When choosing a trade or business name it may seem like a good idea to incorporate the location of your business into the name. There are benefits: it is helpful for marketing, it gives your audience an idea of where your business is and who your market is, it can help establish your business in a neighborhood, and it can help you build a brand based on community and locality.
However, using the location of your business in your trade or business name can cause difficulties when it comes to registering that name as a trademark. Under section 12(1) (b) of the Trademarks Act, a trademark is not registerable if it is clearly descriptive or deceptively misdescriptive of the place of origin of the goods or services with which the trademark is used, unless that trademark has acquired distinctiveness through its use.
The Federal Court of Appeal recently reviewed section 12(1)(b), and considered the issue of whether a service provider can register, as a trademark, the name of a geographic location, purely in relation to its services.
In 2012, a dental practice owned by Dr. Cragg applied to register the trademark OCEAN PARK (the “Mark”) in association with dental services based on use since as early as 2000. The Mark was registered for use in association with “dental clinics” in 2013.
Prior to Dr. Cragg applying to register the Mark, another dentist, Dr. Lum purchased an existing dental practice a block away from Dr. Cragg’s and changed the name of the practice to “Ocean Park Dental Group”. Then, after moving the practice, Dr. Lum changed the name to “Ocean Park Village Dental”, and advertised and displayed signage using the tradename “Village Dental in Ocean Park”.
In early 2014 Dr. Cragg brought an action against Dr. Lum for infringement of the Mark. In response, Dr. Lum brought an action seeking to invalidate the Mark on the grounds that it was not registerable under section 12(1)(b) of the Trademarks Act.
In the court below, the trial judge held that in order to prove that a trademark is not registerable under section 12(1)(b), a plaintiff has to show (1) that a trademark refers to a geographic location; and (2) that the location was indigenous to the services in question. Under this analysis, in order for the Mark to be non-registerable, a reasonable person would have equate the geographic location “Ocean Park” with dental services. Based on the evidence, the trial judge found that this was not the case, and the court dismissed the action to invalidate the Mark.
However, the Court of Appeal held that this was not the correct analysis. Instead, the analysis under section 12(1)(b) is to focus on:
– the type of services involved;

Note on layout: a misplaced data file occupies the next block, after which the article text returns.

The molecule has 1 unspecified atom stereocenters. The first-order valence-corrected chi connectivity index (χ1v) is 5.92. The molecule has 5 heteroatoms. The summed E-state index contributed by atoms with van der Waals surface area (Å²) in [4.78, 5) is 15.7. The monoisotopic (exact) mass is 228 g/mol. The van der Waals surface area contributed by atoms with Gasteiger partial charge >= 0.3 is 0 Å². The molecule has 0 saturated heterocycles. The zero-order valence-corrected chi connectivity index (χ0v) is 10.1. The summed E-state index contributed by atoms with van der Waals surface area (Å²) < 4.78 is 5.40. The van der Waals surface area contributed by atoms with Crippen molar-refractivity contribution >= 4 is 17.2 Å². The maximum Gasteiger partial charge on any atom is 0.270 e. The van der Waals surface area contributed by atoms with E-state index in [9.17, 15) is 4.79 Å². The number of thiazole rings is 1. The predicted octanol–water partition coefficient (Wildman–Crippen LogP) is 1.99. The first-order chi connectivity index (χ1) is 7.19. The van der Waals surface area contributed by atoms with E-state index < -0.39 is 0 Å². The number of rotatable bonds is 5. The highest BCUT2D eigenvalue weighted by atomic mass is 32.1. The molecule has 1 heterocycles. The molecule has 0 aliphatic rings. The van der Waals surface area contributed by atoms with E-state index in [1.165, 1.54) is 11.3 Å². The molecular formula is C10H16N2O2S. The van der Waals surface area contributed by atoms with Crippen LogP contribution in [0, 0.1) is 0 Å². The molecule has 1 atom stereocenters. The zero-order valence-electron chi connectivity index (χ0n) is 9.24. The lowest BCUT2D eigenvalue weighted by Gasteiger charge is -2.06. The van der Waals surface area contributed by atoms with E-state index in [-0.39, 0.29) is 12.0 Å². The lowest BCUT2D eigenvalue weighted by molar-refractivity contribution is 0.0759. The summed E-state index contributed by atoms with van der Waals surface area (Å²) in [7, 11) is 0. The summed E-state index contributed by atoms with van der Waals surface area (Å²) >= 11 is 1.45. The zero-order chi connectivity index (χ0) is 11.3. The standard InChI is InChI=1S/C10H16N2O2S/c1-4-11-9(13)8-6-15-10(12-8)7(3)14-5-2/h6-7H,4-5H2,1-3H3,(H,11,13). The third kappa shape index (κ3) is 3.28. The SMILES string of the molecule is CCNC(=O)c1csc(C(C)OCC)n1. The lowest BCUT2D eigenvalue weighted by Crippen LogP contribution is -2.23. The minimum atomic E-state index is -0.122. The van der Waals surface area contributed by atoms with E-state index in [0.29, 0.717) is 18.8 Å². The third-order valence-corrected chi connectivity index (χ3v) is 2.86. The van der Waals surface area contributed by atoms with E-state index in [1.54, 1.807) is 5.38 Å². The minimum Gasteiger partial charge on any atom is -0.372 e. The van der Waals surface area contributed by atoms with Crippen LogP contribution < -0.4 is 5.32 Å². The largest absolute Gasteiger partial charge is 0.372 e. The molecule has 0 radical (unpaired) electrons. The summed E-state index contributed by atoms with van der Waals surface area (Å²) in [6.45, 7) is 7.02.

– the average consumers to whom the services are offered; and
– the character of the geographic location.
Under this analysis, if the trademark is the name of the geographic location where the services or goods are provided, then the trademark is descriptive within the meaning of 12(1)(b) and non-registerable because the trademark is descriptive of the origin of the services or goods.
The Court of Appeal reminded us that the reason why trademarks that are descriptive of geographic locations are not registerable or protectable is to prevent a single service provider from monopolizing the name of a geographic location, so as to prevent other service providers from using that name to describe their own services.
On the issue of acquired distinctiveness, the problem identified by the Court of Appeal was that while geographic locations can be used in business names and for other purposes, they often do not meet the key requirement of a registerable trademark: distinctiveness. In this case, the Mark as registered, OCEAN PARK, was never used by itself in association with dental services. It was always used in the context of the name Ocean Park Dental. In this case, upon hearing “Ocean Park”, consumers would not think about Dr. Cragg’s dental services; as such, it could not be said that the Mark had acquired distinctiveness. Therefore, the Mark was declared invalid and struck from the Trademark Register.
This case warns businesses to be careful when choosing geographic locations as business or trade names which they may wish to register as a trademark. The use of a geographic location within the context of a broader trademark may be permissible. However, it is unlikely that a business can expect to register a trademark consisting purely of a geographic location, unless that business and the trademark have acquired significant distinctiveness through lengthy and extensive advertising and use.